Facebook has not fully answered data privacy questions, say United Kingdom lawmakers

Pic Reuters

Pic Reuters

Prosecutors have questioned potential witnesses in recent weeks, telling them that there is an open investigation into Cambridge Analytica - which worked on President Trump's election and other Republican campaigns in 2016 - and "associated USA persons". But right after the announcement wherein the social media leviathan suspends 200 apps, Facebook once again finds itself in hot waters.

Facebook's been investigating thousands of apps that may have gathered what it calls large amounts of information before it tightened its privacy restrictions in 2014. Facebook said it recognized "the seriousness of these issues" at hand, and provided written answers to 39 questions posed by the team of MPs investigating the Cambridge Analytica scandal. Facebook has so far suspended 200 apps that could be involved in data harvesting in this manner.

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As part of its inquiry, the committee has been investigating allegations of the improper use of data for 87 million Facebook users by Cambridge Analytica, which was hired by President Donald Trump's 2016 United States election campaign.

The social network will be conducting a "thorough investigation" to check whether these apps have misused user data or not. The Verge highlights that the data collection project may have begun in 2009 and there was some discussion of Cambridge Analytica acquiring the data, though apparently it was turned down due to its involvement in politics. It comes to notice that under the previous information outrage, the "myPersonality" test was utilized to gather different snippets of data about clients who participated in a psychological test on Facebook. "We are now investigating the app".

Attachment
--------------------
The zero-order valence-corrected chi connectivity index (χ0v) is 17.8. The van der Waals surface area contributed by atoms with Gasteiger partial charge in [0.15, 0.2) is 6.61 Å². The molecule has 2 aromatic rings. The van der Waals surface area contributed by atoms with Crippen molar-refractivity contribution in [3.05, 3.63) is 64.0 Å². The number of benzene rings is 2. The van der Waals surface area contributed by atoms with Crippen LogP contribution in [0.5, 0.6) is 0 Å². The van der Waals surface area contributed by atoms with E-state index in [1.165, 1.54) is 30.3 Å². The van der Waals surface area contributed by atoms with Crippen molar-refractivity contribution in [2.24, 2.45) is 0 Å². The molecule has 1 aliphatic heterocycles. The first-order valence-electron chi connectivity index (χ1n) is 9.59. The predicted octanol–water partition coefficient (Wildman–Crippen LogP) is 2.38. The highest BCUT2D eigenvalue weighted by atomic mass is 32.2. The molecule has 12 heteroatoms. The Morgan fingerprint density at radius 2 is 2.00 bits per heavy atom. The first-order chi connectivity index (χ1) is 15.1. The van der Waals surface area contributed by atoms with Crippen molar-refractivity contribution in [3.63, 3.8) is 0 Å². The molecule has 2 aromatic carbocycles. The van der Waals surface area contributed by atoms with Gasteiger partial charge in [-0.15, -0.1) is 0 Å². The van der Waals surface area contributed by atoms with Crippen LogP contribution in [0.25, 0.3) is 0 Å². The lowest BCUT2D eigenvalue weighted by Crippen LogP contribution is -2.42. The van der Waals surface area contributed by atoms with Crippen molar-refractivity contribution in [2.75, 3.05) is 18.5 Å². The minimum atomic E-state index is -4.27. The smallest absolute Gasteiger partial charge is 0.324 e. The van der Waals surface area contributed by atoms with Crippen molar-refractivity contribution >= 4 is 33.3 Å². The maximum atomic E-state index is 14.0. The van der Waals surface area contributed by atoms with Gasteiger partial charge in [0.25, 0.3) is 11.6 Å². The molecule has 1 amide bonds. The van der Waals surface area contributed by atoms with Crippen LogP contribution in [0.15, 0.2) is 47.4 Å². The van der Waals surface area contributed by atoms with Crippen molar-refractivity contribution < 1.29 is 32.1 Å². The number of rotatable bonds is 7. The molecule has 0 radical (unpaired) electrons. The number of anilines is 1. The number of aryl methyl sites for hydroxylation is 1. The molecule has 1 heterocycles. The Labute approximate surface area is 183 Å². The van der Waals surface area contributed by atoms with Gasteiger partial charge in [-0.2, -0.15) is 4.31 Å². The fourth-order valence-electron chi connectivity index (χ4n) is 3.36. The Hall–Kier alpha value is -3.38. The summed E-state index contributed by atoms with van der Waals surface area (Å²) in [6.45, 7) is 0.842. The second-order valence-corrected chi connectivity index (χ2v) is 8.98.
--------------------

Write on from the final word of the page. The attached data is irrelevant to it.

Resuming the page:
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Remember Cambridge Analytica? Well, the data firm that shut down recently is back. Facebook declined to comment for the Times's report. The company said that the payouts could go as high as $40,000, depending on the impact of each report, though there are no specific limitations set.

In its latest response, Facebook added a little more colour - although the answer is unlikely to satisfy privacy experts.

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Zuckerberg had made its clear that any app that either refused or failed an audit would be banned from Facebook.

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